Meanwhile, MP of the fifth convocation Dmytro Kryuchkov joined the attack on Poroshenko. Being elected from Tymoshenko’s Batkivshchyna party, Kryuchkov worked in parliament for a short time - from 2006 to 2007. In the early elections in 2007, he joined the Kuchma bloc but lost the race. In 2017, Kryuchkov was accused of embezzlement in Zaporizhoblenergo (energy facility), and subsequently, the ex-MP spent about a year in a detention facility.
May 22, the Specialized Anti-Corruption Prosecutor's Office registered four criminal proceedings on the basis of Kryuchkov's statements. The first case concerns the plans for the privatization of Centrenergo. According to Kryuchkov, a criminal scheme was coordinated by Petro Poroshenko and his close friend, Ukraine’s MP Ihor Kononenko. It resulted in the embezzlement of state funds amounting to 240 million USD.
The third person who voiced claims against Poroshenko was Nestor Shufrych, MP from the Opposition Platform - For Life party. He filed applications for Poroshenko to three law enforcement agencies: the State Bureau for Investigations, the Prosecutor General’s Office, and the Security Service (SBU).
Shufrych blames the ex-president for the bloodshed in the Donbas: “Five years ago, in agreement with National Security and Defense Secretary Turchynov, we together with Viktor Medvedchuk were involved in organizing the negotiation process to resolve Donbas conflict. As of June 30, 2014, according to various sources, there were 74-86 dead, while informally, there were about several hundred of them. Two meetings of the OSCE-Ukraine-Russia Contact Group took place on June 23-27 with representatives of the so-called Donetsk and Luhansk People’s Republics. Leonid Kuchma officially represented Ukraine, Russian Ambassador to Ukraine Mikhail Zurabov represented Russia, and OSCE was represented by Heidi Tagliavini. Those basic agreements that were reached could be the basis for resolving the conflict."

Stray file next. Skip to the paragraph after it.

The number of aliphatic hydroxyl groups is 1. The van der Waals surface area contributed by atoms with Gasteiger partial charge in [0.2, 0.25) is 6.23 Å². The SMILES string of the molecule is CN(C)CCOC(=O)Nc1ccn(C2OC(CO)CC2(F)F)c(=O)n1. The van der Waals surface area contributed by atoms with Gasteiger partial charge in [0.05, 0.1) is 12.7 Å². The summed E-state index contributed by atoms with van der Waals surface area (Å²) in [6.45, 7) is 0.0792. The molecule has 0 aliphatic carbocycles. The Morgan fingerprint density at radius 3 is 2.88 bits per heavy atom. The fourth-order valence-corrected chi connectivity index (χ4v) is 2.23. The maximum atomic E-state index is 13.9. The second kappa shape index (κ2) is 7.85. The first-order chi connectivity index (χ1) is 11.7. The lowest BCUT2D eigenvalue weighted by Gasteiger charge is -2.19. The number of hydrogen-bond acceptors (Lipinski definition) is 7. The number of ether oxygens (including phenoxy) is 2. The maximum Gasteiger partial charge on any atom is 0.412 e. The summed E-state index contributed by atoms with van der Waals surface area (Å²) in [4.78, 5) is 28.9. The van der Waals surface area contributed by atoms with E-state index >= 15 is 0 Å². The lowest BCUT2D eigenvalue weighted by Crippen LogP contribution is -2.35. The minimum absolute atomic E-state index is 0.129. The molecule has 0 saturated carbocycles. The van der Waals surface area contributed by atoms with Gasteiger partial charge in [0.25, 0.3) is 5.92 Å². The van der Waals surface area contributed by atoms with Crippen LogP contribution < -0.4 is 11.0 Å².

Then Poroshenko withdrew from the negotiation scheme and gave the order to begin an offensive military operation on June 30. "We all know the consequences. Thousands of dead (...). I promised that as soon as Poroshenko ceased to enjoy presidential immunity, I would contact the appropriate authorities, which would give a legal assessment of his decision to withdraw from the ceasefire and give a command to the Armed Forces of Ukraine launch an offensive," Shufyrch wrote on Facebook.
Poroshenko: they will not succeed
What Shufrych said apparently hurt Petro Poroshenko especially painfully. "When they are trying to blame that in 2014, after a ten-day unilateral cease-fire regime, our troops fired from all means, including small arms, artillery, mortars, and I then ordered a counteroffensive ... As a result of the counteroffensive, we released 2 / 3 of occupied Donbas, and if it was a crime against Ukraine, I am ready to bear responsibility for this “crime,” Poroshenko answered.
He also paid attention to the topic of interpretation of events in the Sea of Azov, on which Portnov insists. “I am very closely following the accusations, which are not coming from my enemies, but from the enemies of Ukraine,” said Poroshenko.